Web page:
“Seek help when needed.” 

When students confront comprehension issues or struggle to write at level, are they asking for help from the teacher and their fellow classmates? Has the teacher shared resources with them to help manage their own learning?  

For literacy, it’s helpful if students have been taught how to look up the meanings of words they don’t know, either using an electronic device or a paper dictionary.  Also for writing, it’s helpful that students have a student writing notebook that includes helpful resources—such as writing rubrics, word lists, and writing exemplars—to develop their own writing.

“Display grit, determination, or perseverance.” 

Are you seeing students read longer and write more? Do students have an opportunity to read a wide range of books that promote the growth mindset? (Follow this link for a suggested reading list.)


Social Awareness 

“Predict others’ feelings and reactions.”

Is the teacher using reading materials to have students predict characters’ emotions—for example, having students stop reading at certain points to engage in a writing exercise about how they think a character will react or feel? Are they then discussing as a group why or why not their predictions were different from how the character reacted or felt in the book? Can they connect the character’s feelings to their own? (Note: An Anticipation Guide can be a useful tool for such exercises.) 

“Respect others (e.g., listen carefully and accurately).” / “Understand other points of view and perspectives.”

Are teachers giving students opportunities to work collaboratively on reading and writing exercises—for example, using instructional strategies such as Jigsaw, Reciprocal Teaching, or Student Conversation Starters? During these times, are students respecting the views of their classmates?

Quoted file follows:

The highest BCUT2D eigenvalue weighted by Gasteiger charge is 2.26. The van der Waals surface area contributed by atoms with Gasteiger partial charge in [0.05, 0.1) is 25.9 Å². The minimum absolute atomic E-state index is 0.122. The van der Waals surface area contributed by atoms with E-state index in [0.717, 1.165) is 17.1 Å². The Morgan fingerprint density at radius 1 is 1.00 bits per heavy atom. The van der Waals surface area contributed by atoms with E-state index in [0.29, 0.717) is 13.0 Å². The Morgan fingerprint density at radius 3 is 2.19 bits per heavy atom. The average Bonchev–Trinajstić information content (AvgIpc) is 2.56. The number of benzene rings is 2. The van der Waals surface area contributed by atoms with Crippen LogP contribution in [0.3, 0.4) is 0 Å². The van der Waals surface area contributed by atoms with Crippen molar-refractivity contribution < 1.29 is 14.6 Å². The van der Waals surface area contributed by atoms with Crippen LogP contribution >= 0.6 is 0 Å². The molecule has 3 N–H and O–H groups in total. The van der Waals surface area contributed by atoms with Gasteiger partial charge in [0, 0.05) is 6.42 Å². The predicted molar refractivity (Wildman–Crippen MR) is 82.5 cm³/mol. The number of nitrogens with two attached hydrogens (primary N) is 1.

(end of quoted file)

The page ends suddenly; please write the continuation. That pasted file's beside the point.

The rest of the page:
“Appreciate diversity (recognize individual and group similarities and differences).” 

Are students reading books that include characters of different races, ethnicities, cultures, and creeds? Are students given opportunities to discuss and write about how they can and cannot relate to these characters, and why?

Relationship Management

“Exhibit cooperative learning and working toward group goals.” / “Evaluate own skills to communicate with others.” / “Demonstrate leadership skills when necessary, being assertive and persuasive.” 

When students are reading or writing collaboratively, have team leaders, roles, responsibilities, and group goals all been identified? Is the teacher providing opportunities for students to assess or get feedback from group members about how effectively they are communicating?  

Responsible Decision Making

“Implement problem-solving skills when making decisions, when appropriate.” 

Are students given exercises to discuss or write about scenario-based problems central to stories or books they read? Are they required to devise different possible solutions and explain their thinking? Are they participating in debates or Socratic Seminars?

“Make responsible decisions that affect the individual, school, and community.” / “Become self-reflective and self-evaluative.”

Are teachers tying reading content to students’ real worlds? For example, is Romeo and Juliet being connected to tribalism and polarization in our modern world? Are students engaged in discussions about how characters and circumstances impact the surrounding communities? Are they asked to reflect on how local and real-world issues impact their communities and what decisions they could make, if any, to impact their communities?

Please bear in mind that these ideas address only a selection of the social and emotional skills our students need. As far as ways to weave SEL into literacy coaching and instruction, the only limit is creativity. Consider these ideas as a launching point for your own. Have fun with it! 

Have other coaching ideas for SEL through literacy? We’d love to hear them! Email us at Shaped@hmhco.com or tweet us @LeadAndLearnYou can also read more about social-emotional learning's role in English language arts in this blog post, and consider using or sharing this SEL in ELA lesson plan in the classroom for Grades 2–8.

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You can book a keynote with Sherry St. Clair, ICLE Senior Fellow, to bring her expertise about instructional coaching and leadership to your school or district. Follow her on Twitter at @Sherrystclair.